Beijing: Vladimir Putin started these Winter Olympics Games standing maskless over the opening ceremony. He will end them with a gold medal match in his favourite sport, ice hockey.
In between, the Russian President has overseen a militarisation of the Ukrainian border, bound China and Russia together in an “unbreakable friendship”, celebrated 27 Olympic medals and seen the consequences of a Russian doping program crush a 15-year-old girl.
This was China’s Olympics, but Russia has dominated it.
Russian President Vladimir Putin attends the opening ceremony of the 2022 Winter Olympics.Credit:AP
Moscow set the tone early with a remarkable statement. For the first time in centuries, Russia got China to wade into a dispute outside the Chinese sphere of influence – Europe. Beijing backed Russia’s determination to stop NATO from expanding. In exchange, Putin and Chinese President Xi Jinping declared they were on a unity ticket on Western interference in human rights and their political systems. They slammed the politicisation of sports in a statement that made this the most political Olympics in decades.
Jakub Jakobowski, a senior fellow at the Centre for Eastern Studies in Warsaw said Russia and China shared a common goal.
“They both believe the West is falling, that it is in constant crisis, and this gives them a chance to change the status quo,” he said. “They believe they have a chance to be the leaders in changing this status quo.”
Putin’s actions since then have overshadowed Xi’s Olympics. The escalation, shelling and false flags that have dominated tensions on Ukraine’s border have hung over every day of these Games, despite Russia pledging to honour the Olympic peace truce at the United Nations. With one day to go before the closing ceremony in Beijing, the United States and Australia are now warning an invasion of Ukraine is imminent.
In Beijing, Eileen Gu was the breakout star of these Olympics – winning three medals for her adopted China, but it was a 15-year-old from Russia collapsing on the ice after testing positive to a banned stamina-enhancing drug that was its defining image.
The fate of figure skater Kamila Valieva and the expected invasion of Ukraine seem worlds apart but they are linked by Russia’s aggressive pursuit of its national interest and the international community’s appeasement.
Russia was banned for four years from international sport in 2019 for state-sanctioned doping, only to be allowed back in a year later by the International Olympic Committee. It now sits second on the overall medal tally as the Russian Olympic Committee (ROC). Tchaikovsky plays on the podium in place of the national anthem but Putin still personally congratulates his stars.
On Friday, he sent a message to Anna Shcherbakova, who beat Valieva to gold. “You gave a brilliant performance on Beijing’s ice, showing high class and a huge creative potential,” he told the 17-year-old. “A decent award for your hard work, persistence and determination.”
Rink side was Filipp Shvetsky, a doctor who was suspended for four years from international sport for supervising a doping regime. Behind the stands was Valieva, tears streaming down her face, after soaring so high and then falling so low as the weight of a positive test to the banned drug trimetazidine weighed on her.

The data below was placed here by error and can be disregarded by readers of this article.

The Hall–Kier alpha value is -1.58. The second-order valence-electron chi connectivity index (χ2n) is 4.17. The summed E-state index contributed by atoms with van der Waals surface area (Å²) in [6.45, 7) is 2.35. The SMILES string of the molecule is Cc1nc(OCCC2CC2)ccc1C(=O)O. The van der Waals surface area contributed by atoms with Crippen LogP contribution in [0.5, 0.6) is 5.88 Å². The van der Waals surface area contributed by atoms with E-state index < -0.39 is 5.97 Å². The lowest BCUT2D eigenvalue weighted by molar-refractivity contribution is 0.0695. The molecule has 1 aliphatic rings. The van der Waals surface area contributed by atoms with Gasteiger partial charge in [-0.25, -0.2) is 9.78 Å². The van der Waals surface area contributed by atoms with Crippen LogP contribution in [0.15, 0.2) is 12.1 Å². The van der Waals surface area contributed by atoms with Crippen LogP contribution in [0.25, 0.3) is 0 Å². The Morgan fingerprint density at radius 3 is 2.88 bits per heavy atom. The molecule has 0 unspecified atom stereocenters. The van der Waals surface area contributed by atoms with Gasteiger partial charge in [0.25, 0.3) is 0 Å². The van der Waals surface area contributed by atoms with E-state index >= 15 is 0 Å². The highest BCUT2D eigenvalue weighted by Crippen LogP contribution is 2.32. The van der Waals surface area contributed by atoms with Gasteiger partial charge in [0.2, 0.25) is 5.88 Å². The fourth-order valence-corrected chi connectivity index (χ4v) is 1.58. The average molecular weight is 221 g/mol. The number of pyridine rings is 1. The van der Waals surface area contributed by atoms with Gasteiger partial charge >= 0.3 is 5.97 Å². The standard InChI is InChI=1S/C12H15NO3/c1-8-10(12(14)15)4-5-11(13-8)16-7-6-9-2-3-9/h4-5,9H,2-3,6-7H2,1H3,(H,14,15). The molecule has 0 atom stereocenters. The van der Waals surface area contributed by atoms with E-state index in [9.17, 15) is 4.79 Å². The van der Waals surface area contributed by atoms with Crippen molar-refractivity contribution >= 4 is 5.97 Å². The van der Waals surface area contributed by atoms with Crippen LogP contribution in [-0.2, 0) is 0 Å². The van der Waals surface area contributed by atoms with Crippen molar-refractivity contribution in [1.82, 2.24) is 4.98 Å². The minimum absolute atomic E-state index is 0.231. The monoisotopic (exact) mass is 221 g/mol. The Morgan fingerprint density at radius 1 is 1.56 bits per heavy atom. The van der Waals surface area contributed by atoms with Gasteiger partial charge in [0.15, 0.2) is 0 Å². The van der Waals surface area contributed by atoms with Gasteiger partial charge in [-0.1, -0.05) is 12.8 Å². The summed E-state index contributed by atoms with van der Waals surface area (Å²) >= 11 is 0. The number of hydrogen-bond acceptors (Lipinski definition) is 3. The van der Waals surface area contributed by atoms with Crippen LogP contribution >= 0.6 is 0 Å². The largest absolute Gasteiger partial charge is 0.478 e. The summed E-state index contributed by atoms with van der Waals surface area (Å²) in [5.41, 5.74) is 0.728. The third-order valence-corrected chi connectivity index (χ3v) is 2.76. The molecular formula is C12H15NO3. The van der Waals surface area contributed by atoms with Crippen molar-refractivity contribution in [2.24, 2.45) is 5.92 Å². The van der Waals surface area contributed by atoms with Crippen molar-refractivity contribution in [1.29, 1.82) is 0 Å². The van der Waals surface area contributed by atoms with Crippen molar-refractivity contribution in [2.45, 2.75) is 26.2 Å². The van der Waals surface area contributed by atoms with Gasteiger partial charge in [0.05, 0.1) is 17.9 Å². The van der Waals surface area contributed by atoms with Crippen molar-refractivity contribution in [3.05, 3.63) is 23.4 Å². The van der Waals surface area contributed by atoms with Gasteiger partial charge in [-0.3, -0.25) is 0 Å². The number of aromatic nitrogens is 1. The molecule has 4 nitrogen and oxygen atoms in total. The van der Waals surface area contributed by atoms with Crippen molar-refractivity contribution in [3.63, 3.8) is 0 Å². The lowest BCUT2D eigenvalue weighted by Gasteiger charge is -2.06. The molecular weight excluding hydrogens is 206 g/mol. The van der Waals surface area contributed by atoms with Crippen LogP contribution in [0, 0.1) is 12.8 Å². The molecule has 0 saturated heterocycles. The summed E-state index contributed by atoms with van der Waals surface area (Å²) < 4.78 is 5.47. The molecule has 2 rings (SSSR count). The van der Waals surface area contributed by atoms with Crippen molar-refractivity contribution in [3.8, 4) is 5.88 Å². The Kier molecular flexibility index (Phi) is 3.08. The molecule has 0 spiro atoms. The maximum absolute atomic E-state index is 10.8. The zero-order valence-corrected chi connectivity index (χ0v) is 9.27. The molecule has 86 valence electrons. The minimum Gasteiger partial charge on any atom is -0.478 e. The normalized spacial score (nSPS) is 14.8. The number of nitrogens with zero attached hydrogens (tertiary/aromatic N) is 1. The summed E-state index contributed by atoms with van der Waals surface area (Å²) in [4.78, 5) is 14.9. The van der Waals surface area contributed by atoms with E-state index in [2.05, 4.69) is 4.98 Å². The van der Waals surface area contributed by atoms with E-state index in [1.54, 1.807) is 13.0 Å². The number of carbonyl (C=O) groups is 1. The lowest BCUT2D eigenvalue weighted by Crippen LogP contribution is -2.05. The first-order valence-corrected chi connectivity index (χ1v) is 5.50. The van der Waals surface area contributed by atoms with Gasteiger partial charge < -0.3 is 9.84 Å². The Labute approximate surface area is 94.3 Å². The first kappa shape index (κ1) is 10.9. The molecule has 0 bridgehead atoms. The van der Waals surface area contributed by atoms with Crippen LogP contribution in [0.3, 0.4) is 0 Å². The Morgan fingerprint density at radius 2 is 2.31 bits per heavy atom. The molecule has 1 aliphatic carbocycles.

Valieva may have failed but Russia had its champion. Now it has its sights set on Ukraine. US President Joe Biden said on Saturday that the pretence is being sought for an invasion.
“We have reason to believe the Russian forces are planning to and intend to attack Ukraine in the coming week, in the coming days,” he said.
“We believe that they will target Ukraine’s capital, Kyiv, a city of 2.8 million innocent people.”
We have seen this before. In July 2014, Russia annexed Crimea after what it labelled as attacks by Ukrainian’s on pro-Russian separatists. Sanctions on Moscow followed, but almost a decade on they have done little to dampen the appetite of Putin to take back more territory he sees as his own.
The US State Department claims Russia is going to fabricate attacks by the Ukrainian military on Russian speakers as a pretence for war. Russia has denied those claims but some 190,000 troops on the Ukrainian border – the biggest military build-up in Europe since World War II – does not suggest it is clamouring for peace.
Putin will on Sunday watch Russia against Finland in the ice hockey gold medal match. The final act in a two-week extravaganza that had Russia beating the United States to the final of a sport it claims as its own.
Team ROC skate onto the ice to celebrate its victory over Sweden in the men’s ice hockey semifinal at the Beijing Olympics on Friday.Credit:Getty Images
Xi’s China finishes these Olympics with more medals than ever before, a COVID-free Games and a much-needed surge in consumer spending. Russia finishes it being the centre of attention.
“When we look back at these Games, we won’t be remembering gold medals,” said Noah Hoffman, a US cross country Olympian in 2014 and 2018.
“We are going to remember that they were used to bolster two different authoritarian regimes.”
Get a note directly from our foreign correspondents on what’s making headlines around the world. Sign up for the weekly What in the World newsletter here.
Most Viewed in World
From our partners
Source: Read Full Article